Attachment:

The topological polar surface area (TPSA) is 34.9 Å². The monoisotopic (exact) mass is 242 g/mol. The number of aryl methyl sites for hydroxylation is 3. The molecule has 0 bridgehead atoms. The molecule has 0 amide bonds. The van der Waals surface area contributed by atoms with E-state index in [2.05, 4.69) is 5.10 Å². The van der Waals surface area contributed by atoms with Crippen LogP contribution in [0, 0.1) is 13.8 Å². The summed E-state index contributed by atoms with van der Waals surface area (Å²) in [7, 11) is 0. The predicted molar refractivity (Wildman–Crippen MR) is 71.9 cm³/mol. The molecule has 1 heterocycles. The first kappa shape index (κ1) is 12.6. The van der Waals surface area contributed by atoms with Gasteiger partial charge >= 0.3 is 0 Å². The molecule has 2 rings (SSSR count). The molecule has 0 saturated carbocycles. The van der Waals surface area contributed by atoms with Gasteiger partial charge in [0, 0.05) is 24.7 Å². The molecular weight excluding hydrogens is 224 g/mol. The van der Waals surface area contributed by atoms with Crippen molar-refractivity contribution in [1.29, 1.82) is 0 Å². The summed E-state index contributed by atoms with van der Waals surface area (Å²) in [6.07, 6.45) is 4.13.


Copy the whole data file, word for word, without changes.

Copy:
The topological polar surface area (TPSA) is 34.9 Å². The monoisotopic (exact) mass is 242 g/mol. The number of aryl methyl sites for hydroxylation is 3. The molecule has 0 bridgehead atoms. The molecule has 0 amide bonds. The van der Waals surface area contributed by atoms with E-state index in [2.05, 4.69) is 5.10 Å². The van der Waals surface area contributed by atoms with Crippen LogP contribution in [0, 0.1) is 13.8 Å². The summed E-state index contributed by atoms with van der Waals surface area (Å²) in [7, 11) is 0. The predicted molar refractivity (Wildman–Crippen MR) is 71.9 cm³/mol. The molecule has 1 heterocycles. The first kappa shape index (κ1) is 12.6. The van der Waals surface area contributed by atoms with Gasteiger partial charge >= 0.3 is 0 Å². The molecule has 2 rings (SSSR count). The molecule has 0 saturated carbocycles. The van der Waals surface area contributed by atoms with Gasteiger partial charge in [0, 0.05) is 24.7 Å². The molecular weight excluding hydrogens is 224 g/mol. The van der Waals surface area contributed by atoms with Crippen molar-refractivity contribution in [1.29, 1.82) is 0 Å². The summed E-state index contributed by atoms with van der Waals surface area (Å²) in [6.07, 6.45) is 4.13.